Common rotator cuff injuries include tendonitis - where the tendons become inflamed through being overused or overloaded - and bursitis, where a fluid-filled pad that cushions the tendons becomes irritated and inflamed. 

      A fall or lifting too heavy an item can also cause tears in the muscles or tendons of the cuff. Rotator cuff injuries become more common with age because tendons and muscles weaken. 

      Sportsmen and women involved in activities which require repetitive movements of the shoulders such as rowing and swimming, or people whose jobs require reaching, such as painting and window-cleaning, are particularly at risk. 

      Some conditions including rheumatoid and osteoarthritis can also make injury more likely. Although a rotator cuff injury can be treated with anti-inflammatory medication and physical therapy, in some cases surgery remains the only option. 

      Traditionally, this involves repairing any tears in the muscles or removing worn bone that may be jutting out and causing muscles and tendons to snag on it. However, this carries the risks associated with a general anaesthetic. 

      The new device, on trial at four centres in Italy and Israel, can be implanted as an outpatient under local anaesthetic. The treatment is aimed at increasing the size of the space between the bone and cuff to reduce contact and therefore pain. 

      During the trial, patients had a tiny incision made in the skin using a special hollow implanting tool. When it reached the rotator cuff, a folded and deflated balloon was inserted through the tool and left at the tip.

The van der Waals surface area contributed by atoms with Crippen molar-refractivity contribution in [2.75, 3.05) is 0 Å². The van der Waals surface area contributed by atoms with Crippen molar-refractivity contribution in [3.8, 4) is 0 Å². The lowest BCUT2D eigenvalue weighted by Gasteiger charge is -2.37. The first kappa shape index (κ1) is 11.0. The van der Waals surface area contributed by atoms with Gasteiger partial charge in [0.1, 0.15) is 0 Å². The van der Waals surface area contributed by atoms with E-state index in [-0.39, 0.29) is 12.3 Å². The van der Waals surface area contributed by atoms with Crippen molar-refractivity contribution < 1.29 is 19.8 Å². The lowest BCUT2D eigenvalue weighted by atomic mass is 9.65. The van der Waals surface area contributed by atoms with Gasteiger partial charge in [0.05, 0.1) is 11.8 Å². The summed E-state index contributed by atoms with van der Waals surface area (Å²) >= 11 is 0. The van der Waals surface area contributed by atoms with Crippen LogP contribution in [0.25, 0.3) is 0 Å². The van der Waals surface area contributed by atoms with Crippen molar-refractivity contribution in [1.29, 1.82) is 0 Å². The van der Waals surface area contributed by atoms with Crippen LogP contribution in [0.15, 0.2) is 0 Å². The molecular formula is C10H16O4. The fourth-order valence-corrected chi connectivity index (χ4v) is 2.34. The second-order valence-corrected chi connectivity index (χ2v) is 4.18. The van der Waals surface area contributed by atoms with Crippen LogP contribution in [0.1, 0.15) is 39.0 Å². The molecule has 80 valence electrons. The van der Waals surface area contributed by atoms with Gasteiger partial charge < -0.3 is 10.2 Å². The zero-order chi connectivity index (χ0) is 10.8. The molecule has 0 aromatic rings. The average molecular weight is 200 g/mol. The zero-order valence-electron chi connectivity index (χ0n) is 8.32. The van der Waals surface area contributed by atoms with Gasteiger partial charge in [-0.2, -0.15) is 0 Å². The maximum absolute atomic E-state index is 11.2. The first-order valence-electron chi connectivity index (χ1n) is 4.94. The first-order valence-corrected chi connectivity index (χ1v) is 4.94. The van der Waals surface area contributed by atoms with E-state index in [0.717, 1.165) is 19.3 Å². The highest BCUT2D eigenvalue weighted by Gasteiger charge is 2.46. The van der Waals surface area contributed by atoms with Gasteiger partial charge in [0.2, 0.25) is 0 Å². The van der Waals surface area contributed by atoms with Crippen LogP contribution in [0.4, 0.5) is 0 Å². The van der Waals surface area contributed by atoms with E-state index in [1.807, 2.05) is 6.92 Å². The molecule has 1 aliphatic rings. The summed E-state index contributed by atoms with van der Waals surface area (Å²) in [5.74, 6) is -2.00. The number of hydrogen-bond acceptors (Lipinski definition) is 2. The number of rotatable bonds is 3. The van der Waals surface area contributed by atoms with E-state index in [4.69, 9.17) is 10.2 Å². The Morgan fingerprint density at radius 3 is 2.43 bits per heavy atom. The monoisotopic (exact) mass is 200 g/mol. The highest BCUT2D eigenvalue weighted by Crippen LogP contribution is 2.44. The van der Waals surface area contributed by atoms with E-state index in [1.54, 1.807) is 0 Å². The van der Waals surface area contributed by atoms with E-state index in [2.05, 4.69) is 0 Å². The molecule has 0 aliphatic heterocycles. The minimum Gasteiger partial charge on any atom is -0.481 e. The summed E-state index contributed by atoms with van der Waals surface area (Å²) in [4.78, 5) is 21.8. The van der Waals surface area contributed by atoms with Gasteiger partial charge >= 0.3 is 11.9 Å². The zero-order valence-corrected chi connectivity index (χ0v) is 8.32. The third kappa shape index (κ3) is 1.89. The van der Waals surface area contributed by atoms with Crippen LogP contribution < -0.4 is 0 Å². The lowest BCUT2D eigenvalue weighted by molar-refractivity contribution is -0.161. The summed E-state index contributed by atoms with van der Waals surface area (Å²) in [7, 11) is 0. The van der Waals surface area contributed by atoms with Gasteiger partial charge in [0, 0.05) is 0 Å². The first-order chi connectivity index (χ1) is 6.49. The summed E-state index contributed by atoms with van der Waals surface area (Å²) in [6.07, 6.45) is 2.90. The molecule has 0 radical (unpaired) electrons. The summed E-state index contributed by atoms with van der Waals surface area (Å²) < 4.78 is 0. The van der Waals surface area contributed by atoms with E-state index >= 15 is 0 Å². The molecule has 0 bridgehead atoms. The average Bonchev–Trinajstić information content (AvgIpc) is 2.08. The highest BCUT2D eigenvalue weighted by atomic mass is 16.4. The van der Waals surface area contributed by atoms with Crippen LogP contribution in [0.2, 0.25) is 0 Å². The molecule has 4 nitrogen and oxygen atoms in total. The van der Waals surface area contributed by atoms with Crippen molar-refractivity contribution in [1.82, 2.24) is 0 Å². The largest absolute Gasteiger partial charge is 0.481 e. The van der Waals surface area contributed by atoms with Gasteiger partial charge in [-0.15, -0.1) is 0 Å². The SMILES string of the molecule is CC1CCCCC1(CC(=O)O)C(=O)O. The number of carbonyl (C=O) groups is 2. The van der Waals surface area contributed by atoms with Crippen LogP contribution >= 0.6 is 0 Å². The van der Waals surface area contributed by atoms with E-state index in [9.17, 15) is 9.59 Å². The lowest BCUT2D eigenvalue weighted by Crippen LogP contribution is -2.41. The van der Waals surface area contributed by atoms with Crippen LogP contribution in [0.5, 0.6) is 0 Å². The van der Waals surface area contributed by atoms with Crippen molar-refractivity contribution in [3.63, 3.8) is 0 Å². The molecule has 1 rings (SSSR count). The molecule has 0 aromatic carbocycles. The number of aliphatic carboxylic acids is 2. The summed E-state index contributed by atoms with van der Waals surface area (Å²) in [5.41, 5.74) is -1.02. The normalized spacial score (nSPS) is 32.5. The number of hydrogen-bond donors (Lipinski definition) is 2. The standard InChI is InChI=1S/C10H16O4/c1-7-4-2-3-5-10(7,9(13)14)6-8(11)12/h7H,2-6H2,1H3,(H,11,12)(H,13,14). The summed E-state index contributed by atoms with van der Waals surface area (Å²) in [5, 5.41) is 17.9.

A syringe connected to the other end of the implanting tool was then used to inflate the balloon using saline solution. The procedure takes around ten minutes. 

      Once inflated, the balloon - developed by Israel-based BioProtect - acts as a barrier between the injured tissue and the bone, allowing it to heal. Over time the balloon degrades, although research from pilot studies suggests that the benefits of the extra room in the shoulder remain - so, in theory, preventing the problem happening again. 

      A spokeswoman for Arthritis Research UK, which funds research into rotator cuff injuries, said the device sounded promising. 'We will be interested to see the outcome of the trial, and most importantly whether the beneficial effects are sustained once the balloon degrades.

       more info and pictures and vidios can be found on web page below  (just cut and paste address into browser)



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  • Posted